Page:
And, you can use this salsa to top anything, from chicken to salads to baked potatoes.
Deciding what crunchy snack to dip into your homemade salsa is half the battle.
The most obvious choice for a lot of people are tortilla chips, either homemade or store-bought.
Tortilla chips are deep-fried and sliced tortillas that add a satisfying crunch to your zesty, tomato-based dip.
If you are looking for a gluten-free chip option that is not primarily corn-based, then I recommend these lentil chips.
While chips (of any kind) are tasty, they are certainly not the healthiest option when choosing a vessel in which to eat salsa.
The Rainbow Perspective, or Phytonutrient Spectrum Foods are a great reference for choosing healthy snacks – phytonutrients highlight the nutritional benefits of fresh produce based on their rainbow spectrum of colors.
Here are some delicious, healthy options to dip into your restaurant style salsa.
Celery is an excellent, crunchy green vegetable that many love to snack on.
Typically, you’ll see folks adding peanut butter, raisins, or cream cheese atop celery for a healthy snack, commonly referred to as “Ants on a Log.”
Why not add salsa to this healthy veggie’s repertoire?
Simply top the concave part of the celery with your fresh restaurant salsa recipe, or dip the veggie straight in.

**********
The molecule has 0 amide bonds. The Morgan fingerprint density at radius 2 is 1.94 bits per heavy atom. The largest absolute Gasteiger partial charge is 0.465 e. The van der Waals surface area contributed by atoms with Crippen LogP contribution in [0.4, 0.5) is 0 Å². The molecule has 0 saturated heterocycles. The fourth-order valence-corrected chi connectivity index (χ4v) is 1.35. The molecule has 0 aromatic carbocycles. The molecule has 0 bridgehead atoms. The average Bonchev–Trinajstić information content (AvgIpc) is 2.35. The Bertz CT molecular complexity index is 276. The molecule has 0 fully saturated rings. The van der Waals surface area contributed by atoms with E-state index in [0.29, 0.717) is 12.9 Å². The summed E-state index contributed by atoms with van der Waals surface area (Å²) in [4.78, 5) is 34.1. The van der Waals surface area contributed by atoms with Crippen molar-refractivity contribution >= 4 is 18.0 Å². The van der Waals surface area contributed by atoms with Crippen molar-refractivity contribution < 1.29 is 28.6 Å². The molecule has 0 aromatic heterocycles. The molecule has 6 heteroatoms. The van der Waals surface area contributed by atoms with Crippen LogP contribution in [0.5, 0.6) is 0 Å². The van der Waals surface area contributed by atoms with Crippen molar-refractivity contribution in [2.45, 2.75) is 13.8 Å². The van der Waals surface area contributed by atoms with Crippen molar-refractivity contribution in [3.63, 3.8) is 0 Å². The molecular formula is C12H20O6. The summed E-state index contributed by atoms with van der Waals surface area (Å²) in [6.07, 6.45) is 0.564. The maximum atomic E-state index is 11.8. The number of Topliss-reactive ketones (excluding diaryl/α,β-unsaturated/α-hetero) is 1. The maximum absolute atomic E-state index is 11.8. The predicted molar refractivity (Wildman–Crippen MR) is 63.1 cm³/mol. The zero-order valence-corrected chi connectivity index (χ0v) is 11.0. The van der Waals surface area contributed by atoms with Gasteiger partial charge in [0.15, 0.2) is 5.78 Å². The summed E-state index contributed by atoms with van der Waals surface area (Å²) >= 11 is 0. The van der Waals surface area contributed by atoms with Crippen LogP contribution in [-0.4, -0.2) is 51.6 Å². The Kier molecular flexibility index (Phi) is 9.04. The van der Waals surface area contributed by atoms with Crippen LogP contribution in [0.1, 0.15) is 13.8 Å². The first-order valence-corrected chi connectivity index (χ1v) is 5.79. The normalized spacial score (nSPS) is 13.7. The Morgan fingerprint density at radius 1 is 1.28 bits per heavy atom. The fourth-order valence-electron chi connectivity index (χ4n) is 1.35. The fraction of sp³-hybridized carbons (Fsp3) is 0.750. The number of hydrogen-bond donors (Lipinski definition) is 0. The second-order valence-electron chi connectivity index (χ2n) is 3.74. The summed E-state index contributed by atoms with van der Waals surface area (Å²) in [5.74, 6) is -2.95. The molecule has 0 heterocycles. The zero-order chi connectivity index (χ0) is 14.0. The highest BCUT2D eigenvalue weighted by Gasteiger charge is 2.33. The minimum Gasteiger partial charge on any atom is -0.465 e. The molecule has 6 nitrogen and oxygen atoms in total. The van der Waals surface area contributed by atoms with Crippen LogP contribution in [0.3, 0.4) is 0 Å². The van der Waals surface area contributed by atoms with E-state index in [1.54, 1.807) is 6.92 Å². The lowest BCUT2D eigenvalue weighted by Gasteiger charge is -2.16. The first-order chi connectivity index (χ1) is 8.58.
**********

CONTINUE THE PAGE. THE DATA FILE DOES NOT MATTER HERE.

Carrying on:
Made mostly of water, celery contains approximately 25 anti-inflammatory compounds that fight inflammation in the body.
And, celery is so crunchy, you won’t miss the chips!
This vegetable is green, therefore the phytonutrient benefits are increased brain health, anti-cancer, anti-inflammatory, skin health and cell protection.
Quartered or sliced bell peppers mimic the shape of a chip, and also display a delicious, vegetal crunch to any crudite platter.
You can use any color bell pepper that you enjoy, whether it is red, green, yellow, orange, or purple.
All colors of bell peppers have gastrointestinal benefits and heart health benefits, based on the phytonutrient spectrum.
They contain high amounts of vitamin A, vitamin C, vitamin B6, dietary fiber, potassium, and folate.
Mini sweet bell peppers are scrumptious options as well, as those can be halved and stuffed with salsa for an easy party appetizer.
The sweetness that bell peppers bring to the table plays so nicely with the zesty spiciness of salsa, while still displaying a satisfying crunch.
As one of the tastiest healthy snacks, cucumbers make for a delicious “chip” in which to dip into salsa.
Cucumbers contain tons of antioxidants, which help your body fight disease, and contain 62% of your daily recommended vitamin K in one serving.
Cut thicker cucumber slices to top with salsa on an appetizer platter, or cut slightly thinner slices in order to dip right into the salsa bowl.
Cucumbers contain lots of moisture, so be sure to freshly cut your cucumber upon snacking to prevent significant moisture loss.
Green cucumbers offer hormone balance, cell protection, and improve liver health based on their phytonutrients.